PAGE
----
masses, M_{k} and distance between other agents to the particular agent.
These two elements are given by a decision parameter, ε in the proposed
QBGSA. In this study, the same variation operators as suggested by Jeong
et al. (2010) are used which are called coordinate rotation gate
and dynamic magnitude rotation angle approach. As a result, there is no predetermined
lookup table and the rotation angle calculation is proposed as in the following
expression:
where, θ is the magnitude of rotation angle which monotonously decreases from θ_{max} to θ_{min} along iteration and can be obtained using the following conditions:
where, τ is a maximum of different number of bits between ith agent and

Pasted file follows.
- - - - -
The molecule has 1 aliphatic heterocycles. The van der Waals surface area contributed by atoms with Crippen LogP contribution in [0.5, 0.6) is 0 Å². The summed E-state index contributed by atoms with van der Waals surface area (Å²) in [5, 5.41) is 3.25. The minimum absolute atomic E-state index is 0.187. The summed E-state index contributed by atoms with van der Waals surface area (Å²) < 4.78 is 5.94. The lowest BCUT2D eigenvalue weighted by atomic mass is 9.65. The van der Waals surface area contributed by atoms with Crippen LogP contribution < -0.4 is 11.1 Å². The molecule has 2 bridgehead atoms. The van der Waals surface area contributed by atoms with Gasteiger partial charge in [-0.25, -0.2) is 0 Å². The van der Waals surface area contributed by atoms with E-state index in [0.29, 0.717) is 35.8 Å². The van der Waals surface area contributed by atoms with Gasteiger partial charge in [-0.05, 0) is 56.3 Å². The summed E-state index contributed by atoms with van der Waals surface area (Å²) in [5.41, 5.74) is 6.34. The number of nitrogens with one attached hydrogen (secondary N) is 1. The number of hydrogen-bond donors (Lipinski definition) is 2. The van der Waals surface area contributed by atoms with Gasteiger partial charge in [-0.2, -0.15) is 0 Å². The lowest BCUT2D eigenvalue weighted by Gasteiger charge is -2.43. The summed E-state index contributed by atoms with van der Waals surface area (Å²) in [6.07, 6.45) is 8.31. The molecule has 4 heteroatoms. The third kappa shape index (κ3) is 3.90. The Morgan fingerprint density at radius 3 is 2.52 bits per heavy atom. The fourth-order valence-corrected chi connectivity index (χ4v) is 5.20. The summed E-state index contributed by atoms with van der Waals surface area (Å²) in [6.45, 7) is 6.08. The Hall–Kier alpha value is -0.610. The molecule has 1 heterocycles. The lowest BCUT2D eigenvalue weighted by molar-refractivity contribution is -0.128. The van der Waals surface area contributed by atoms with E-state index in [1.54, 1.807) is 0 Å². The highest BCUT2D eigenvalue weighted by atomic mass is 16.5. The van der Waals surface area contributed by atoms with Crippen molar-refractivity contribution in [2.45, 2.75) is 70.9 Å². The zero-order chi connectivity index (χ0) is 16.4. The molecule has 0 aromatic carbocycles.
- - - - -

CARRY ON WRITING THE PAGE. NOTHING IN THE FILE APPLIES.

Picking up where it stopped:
kth agent obtained from the percentage of total bits which is to be considered
as effective force acting on the ith agent. That means attraction force by a
far agent is very small and can be neglected. However, the best fitness agent
with the highest mass can give effective force on the agent even its position
is far to ith agent and it will give twice more force than the other forces
when its position is near to the ith agent. On the other hand, the lighter agent
can move easily as compared to heavier agent due to inertia mass action against
the motion (Rashedi et al., 2009). As for that
reason, only the heavier kth agent can give effective acceleration on ith agent.
Then, the QBGSA operators update the Qbit individual string based on the obtained rotation angle using the rotation gate as shown in Eq. 13. The agent’s position (x_{ij}) is updated based on probability of β^{2} stored in the Qbit individual using criteria as given in Eq. 14: APPLICATION ON PQM PLACEMENT PROBLEM